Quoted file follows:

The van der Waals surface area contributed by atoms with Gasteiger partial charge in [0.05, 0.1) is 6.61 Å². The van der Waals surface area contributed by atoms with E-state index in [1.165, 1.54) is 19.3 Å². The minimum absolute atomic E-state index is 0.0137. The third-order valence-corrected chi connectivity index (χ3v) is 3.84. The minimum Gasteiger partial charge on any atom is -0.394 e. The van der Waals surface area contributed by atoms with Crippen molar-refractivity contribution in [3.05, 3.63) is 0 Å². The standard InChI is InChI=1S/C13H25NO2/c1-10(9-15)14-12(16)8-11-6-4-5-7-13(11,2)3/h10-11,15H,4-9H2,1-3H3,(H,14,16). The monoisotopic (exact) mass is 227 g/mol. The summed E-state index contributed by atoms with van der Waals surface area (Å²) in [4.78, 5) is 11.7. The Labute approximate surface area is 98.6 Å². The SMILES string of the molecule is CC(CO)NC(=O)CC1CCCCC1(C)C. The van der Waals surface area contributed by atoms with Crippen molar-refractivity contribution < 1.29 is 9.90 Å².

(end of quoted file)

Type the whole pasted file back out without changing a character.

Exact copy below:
The van der Waals surface area contributed by atoms with Gasteiger partial charge in [0.05, 0.1) is 6.61 Å². The van der Waals surface area contributed by atoms with E-state index in [1.165, 1.54) is 19.3 Å². The minimum absolute atomic E-state index is 0.0137. The third-order valence-corrected chi connectivity index (χ3v) is 3.84. The minimum Gasteiger partial charge on any atom is -0.394 e. The van der Waals surface area contributed by atoms with Crippen molar-refractivity contribution in [3.05, 3.63) is 0 Å². The standard InChI is InChI=1S/C13H25NO2/c1-10(9-15)14-12(16)8-11-6-4-5-7-13(11,2)3/h10-11,15H,4-9H2,1-3H3,(H,14,16). The monoisotopic (exact) mass is 227 g/mol. The summed E-state index contributed by atoms with van der Waals surface area (Å²) in [4.78, 5) is 11.7. The Labute approximate surface area is 98.6 Å². The SMILES string of the molecule is CC(CO)NC(=O)CC1CCCCC1(C)C. The van der Waals surface area contributed by atoms with Crippen molar-refractivity contribution < 1.29 is 9.90 Å².